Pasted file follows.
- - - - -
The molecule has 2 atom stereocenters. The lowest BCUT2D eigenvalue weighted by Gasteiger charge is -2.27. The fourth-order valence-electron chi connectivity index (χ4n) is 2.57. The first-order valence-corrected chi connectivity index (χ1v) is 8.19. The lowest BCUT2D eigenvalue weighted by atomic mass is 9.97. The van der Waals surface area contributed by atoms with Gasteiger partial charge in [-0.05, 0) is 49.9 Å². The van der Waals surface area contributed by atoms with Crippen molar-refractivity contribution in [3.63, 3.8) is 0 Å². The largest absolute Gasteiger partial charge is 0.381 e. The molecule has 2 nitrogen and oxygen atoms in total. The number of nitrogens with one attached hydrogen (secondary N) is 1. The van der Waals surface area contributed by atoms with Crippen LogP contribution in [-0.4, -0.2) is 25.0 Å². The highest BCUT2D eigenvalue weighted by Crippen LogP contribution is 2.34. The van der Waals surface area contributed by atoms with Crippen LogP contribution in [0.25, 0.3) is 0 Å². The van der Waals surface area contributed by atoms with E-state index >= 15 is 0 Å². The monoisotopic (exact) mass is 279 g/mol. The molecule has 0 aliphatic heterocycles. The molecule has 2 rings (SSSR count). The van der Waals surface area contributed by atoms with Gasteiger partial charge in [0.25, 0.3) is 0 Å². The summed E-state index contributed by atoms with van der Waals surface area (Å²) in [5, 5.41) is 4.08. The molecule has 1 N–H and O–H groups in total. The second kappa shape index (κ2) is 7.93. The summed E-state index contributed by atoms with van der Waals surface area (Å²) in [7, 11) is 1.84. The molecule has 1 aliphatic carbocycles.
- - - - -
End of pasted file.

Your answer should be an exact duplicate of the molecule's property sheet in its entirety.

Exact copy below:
The molecule has 2 atom stereocenters. The lowest BCUT2D eigenvalue weighted by Gasteiger charge is -2.27. The fourth-order valence-electron chi connectivity index (χ4n) is 2.57. The first-order valence-corrected chi connectivity index (χ1v) is 8.19. The lowest BCUT2D eigenvalue weighted by atomic mass is 9.97. The van der Waals surface area contributed by atoms with Gasteiger partial charge in [-0.05, 0) is 49.9 Å². The van der Waals surface area contributed by atoms with Crippen molar-refractivity contribution in [3.63, 3.8) is 0 Å². The largest absolute Gasteiger partial charge is 0.381 e. The molecule has 2 nitrogen and oxygen atoms in total. The number of nitrogens with one attached hydrogen (secondary N) is 1. The van der Waals surface area contributed by atoms with Crippen LogP contribution in [-0.4, -0.2) is 25.0 Å². The highest BCUT2D eigenvalue weighted by Crippen LogP contribution is 2.34. The van der Waals surface area contributed by atoms with Crippen LogP contribution in [0.25, 0.3) is 0 Å². The van der Waals surface area contributed by atoms with E-state index >= 15 is 0 Å². The monoisotopic (exact) mass is 279 g/mol. The molecule has 0 aliphatic heterocycles. The molecule has 2 rings (SSSR count). The van der Waals surface area contributed by atoms with Gasteiger partial charge in [0.25, 0.3) is 0 Å². The summed E-state index contributed by atoms with van der Waals surface area (Å²) in [5, 5.41) is 4.08. The molecule has 1 N–H and O–H groups in total. The second kappa shape index (κ2) is 7.93. The summed E-state index contributed by atoms with van der Waals surface area (Å²) in [7, 11) is 1.84. The molecule has 1 aliphatic carbocycles.